Monday brought some warm, sunny weather. In the morning I encountered my neighbor saddling up his bike for a ride to work, and I thought of my bike, sequestered in the garage, un-ridden for about 20 months. Later that morning I got it out, brought out a soapy bucket and wiped it down, and rode it down the alley and back. Still works.
It’s at the bike shop now getting a tuneup. And a new chain. And saddle. I hope to ride it to work on Friday.
I’m very tentative about this kind of thing, when I try something new for the first time. I expect I won’t be able to keep it up, and so it will take a lot for me to say, “I ride my bike to work.” I’m not like my friend, who dives into new interests and pursuits with single-minded focus and uses phrases like, “The hiking community.” I’m more like my other friend. She ran the Boulder Boulder, like, five times, and yet she would say, “I’m not a runner.”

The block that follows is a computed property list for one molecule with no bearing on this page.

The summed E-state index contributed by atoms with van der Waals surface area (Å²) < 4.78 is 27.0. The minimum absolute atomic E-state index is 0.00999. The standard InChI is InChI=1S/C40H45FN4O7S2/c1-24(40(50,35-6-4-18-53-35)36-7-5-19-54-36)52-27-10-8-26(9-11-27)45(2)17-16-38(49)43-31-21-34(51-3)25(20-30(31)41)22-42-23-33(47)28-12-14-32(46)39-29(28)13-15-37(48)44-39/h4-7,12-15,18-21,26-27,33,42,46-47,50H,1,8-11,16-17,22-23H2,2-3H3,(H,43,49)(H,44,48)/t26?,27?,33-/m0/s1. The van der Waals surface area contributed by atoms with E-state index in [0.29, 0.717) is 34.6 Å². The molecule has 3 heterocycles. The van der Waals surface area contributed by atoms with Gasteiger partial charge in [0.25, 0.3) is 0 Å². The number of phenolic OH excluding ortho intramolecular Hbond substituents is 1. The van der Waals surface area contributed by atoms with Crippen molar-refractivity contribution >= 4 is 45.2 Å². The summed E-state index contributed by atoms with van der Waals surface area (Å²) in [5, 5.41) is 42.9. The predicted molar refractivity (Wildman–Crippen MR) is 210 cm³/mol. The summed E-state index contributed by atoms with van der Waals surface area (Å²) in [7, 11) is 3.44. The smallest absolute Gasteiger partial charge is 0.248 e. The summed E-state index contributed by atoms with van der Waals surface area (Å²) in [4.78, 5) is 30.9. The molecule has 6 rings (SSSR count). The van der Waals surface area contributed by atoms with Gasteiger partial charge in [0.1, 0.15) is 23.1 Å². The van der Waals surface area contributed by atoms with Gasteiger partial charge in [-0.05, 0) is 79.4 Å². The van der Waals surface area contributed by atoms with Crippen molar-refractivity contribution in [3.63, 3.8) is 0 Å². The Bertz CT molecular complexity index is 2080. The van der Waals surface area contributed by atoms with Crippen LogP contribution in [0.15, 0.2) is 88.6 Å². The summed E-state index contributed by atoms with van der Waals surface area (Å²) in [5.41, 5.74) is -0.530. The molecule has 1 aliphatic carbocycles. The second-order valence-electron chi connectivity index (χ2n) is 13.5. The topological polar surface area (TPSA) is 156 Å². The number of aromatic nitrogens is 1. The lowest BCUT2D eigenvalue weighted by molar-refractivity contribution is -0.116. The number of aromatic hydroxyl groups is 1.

I’m a novice at everything. Don’t tell the pros.
I’m afraid the pros will call me a poseur. In high school I bought this beautiful pair of Diadora shoes, black with neon trim. I’d seen some of the soccer players wearing Diadora, and I thought they looked cool. The first time I wore them to school those soccer players gave me Hell. I wasn’t a soccer player; why was I wearing Diadora sneakers? I quit wearing them.
Everybody is trying it on, you know? Even the pros could stop tomorrow. That jogger you pass in your car who prompts a shock of guilt maybe hasn’t run for weeks, or ever. Today could be her first attempt. Or she could be training for her fifth marathon. What’s it matter?
One of the dangers of a culture driven by expertise and high performance is the loss of the novice.